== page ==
Toronto Star, June 28, 1998
More voices just what Tory race needs
by Dalton Camp
"It's official: Joe Why becomes Joe Yes." That cryptogram is from
the front page of my morning paper, by way of signalling Joe Clark's
formal entry into the contest for the leadership of the federal
Progressive Conservative party. The message confirms the puzzlement
of journalists as to Clark's motives. Why would a guy like Joe Clark
want to become the Tory leader -- again?
One of the thoughts one surely must have, when contemplating a
return to politics or to the boxing ring or to any other game, is
to think of the competition. This is not in reference to Hugh Segal
or Brian Pallister or whoever else may be seeking the leadership,
but to the competition for the main job, that of the nation's prime
minister. Who does Joe have to take on, in the Big One, to win the
Looked at that way, any red-blooded Canadian with an appetite
for politics could feel good about jumping into the Tory leadership
race. Once that ordeal was over, the only thing standing in the
way would be Paul Martin, the veteran shipping magnate and lonely
Liberal heir apparent. Who wouldn't leap at the chance?
The field of candidates is not yet complete. On Monday, David
Orchard will announce his candidacy and, maybe after that, the former
Reform MP from Calgary, Jim Silye, will declare. There will be more
in the race than Clark and Segal.
Orchard, the 47-year-old Saskatchewan farmer and enfant terrible
to the Ottawa free traders, will open his campaign in a one-room
schoolhouse in Borden, which he attended as a boy. So also did Tory
leader and former prime minister John Diefenbaker; Orchard says
he sat at the same desk as did the great man in his school days.
The prospect of Orchard's entering the campaign has unsettled
some ranking Tories. Two former ministers in the Mulroney government,
John Crosbie and Bill McKnight, have given instant non-endorsements.
Crosbie told the media he thought Orchard was in the race for publicity.
McKnight focused his criticism on the belief that Orchard had no
chance of winning. None of this seems to have dissuaded Orchard
from trying, and shouldn't.
Last week, in Toronto, he met Senator Michael Meighen, grandson
of the illustrious Arthur, who told him what many rank-and-file
Tories are saying -- the party needs to have a free and open debate
on a wide range of issues. Orchard's contribution to the process
could not be other than positive.
The Tory party is not a closed shop, or a secret society. As for
Orchard's prospects, as far as Bill McKnight could know, they are
no worse than Hugh Segal's were, in 1995, when McKnight and others
were urging him to run for leadership.
Argument could be made that the Tory leadership campaign more
resembles a softball tournament that the World Series. After all,
as has been endlessly reported, the Conservatives don't amount to
much, numerically, in the House of Commons. The Reform party, the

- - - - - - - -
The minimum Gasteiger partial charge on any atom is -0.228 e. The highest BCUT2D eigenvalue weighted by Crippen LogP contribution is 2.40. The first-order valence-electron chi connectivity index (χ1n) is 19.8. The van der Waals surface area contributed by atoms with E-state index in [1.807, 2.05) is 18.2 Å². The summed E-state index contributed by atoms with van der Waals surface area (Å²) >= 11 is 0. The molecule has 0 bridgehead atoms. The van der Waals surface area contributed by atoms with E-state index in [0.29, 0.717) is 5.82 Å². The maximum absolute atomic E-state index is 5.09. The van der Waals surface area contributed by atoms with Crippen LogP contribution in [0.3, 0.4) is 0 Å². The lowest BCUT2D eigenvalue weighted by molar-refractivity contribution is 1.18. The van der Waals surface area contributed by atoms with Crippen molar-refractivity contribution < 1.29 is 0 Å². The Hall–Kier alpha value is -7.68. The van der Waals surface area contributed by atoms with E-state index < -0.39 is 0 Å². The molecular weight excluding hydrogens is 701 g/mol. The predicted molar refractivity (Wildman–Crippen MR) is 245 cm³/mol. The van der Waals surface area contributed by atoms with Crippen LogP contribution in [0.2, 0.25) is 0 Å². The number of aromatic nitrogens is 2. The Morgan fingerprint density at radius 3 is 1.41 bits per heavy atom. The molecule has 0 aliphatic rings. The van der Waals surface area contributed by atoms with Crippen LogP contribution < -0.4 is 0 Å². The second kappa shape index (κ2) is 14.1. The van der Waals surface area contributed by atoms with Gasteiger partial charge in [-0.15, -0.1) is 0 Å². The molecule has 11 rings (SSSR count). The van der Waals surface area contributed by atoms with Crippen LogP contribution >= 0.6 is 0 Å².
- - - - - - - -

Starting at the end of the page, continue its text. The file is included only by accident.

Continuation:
secret love of the corporate media's editorial boards, are the Official
Opposition but the polls show the party is shrinking and not growing
-- falling to single-digit support in Ontario -- and the party's
leader, Preston Manning, looks more and more like Solon Low, the
nearly anonymous Social credit leader, as the days pass. The Tories
are, in all the polls, the second choice of those now voting Liberal
The Conservatives have problems but their circumstances are by
no means as dire as the media would have us believe. Its major problem
is no longer the long and lingering shadow of Brian Mulroney, but
its problem is in Ontario -- its guilt-by-association with the Harris
provincial government. The party cannot grow where it needs to grow
to win if it looks and sounds like like a political party of stockbrokers,
Godzilla look-alikes and Ayn Rand comic book fans.
The Tories have rarely chosen a leader who was not widely held
to be a moderate. In most instances, they have chosen the candidate
who appeared to be the nearest the centre of the political spectrum.
But these shadings and tints are less important than the present
issue of credibility and conviction. In politics, these days, it
is war to the knife between credibility and gullibility. The result
of the war, so far, has been the triumph of cynicism.
Still, there is a resonance of truth, when one hears it, as there
is a dissonance to synthetic posturings, strategic vapourings and
opportunistic me-too-isms. The cynicism, however, is such that many
wonder if there is not a better market for lies and lying politicians
than for the truth, somber as it often is, spoken by those helplessly
afflicted by candour and conviction.
The complaints from the party's elders on Orchard entering the
leadership race are ill-considered. He serves as an example of someone
who aspires to political office on his own intellectual terms. He
is as much his own man as was John Crosbie -- which is saying something
-- and as he proved when debating free trade, or the Multilateral
Agreement on Investment, he can be formidable and impressive.
This is not an endorsement of Orchard, but is meant to remind
Conservatives of their need to encourage new voices and other opinions.
Like many western Canadians, Orchard opposed Meech Lake. He also
opposed Charlottetown, which almost everyone had trouble supporting.
He's the first honest-to-God farmer to run for the leadership in
memory. But elitists ought not be put off by his occupation; when
last I spoke with him Friday, he was quoting Pandit Nehru and some
guy named Socrates. The Tories should welcome him aboard; he could
make it interesting.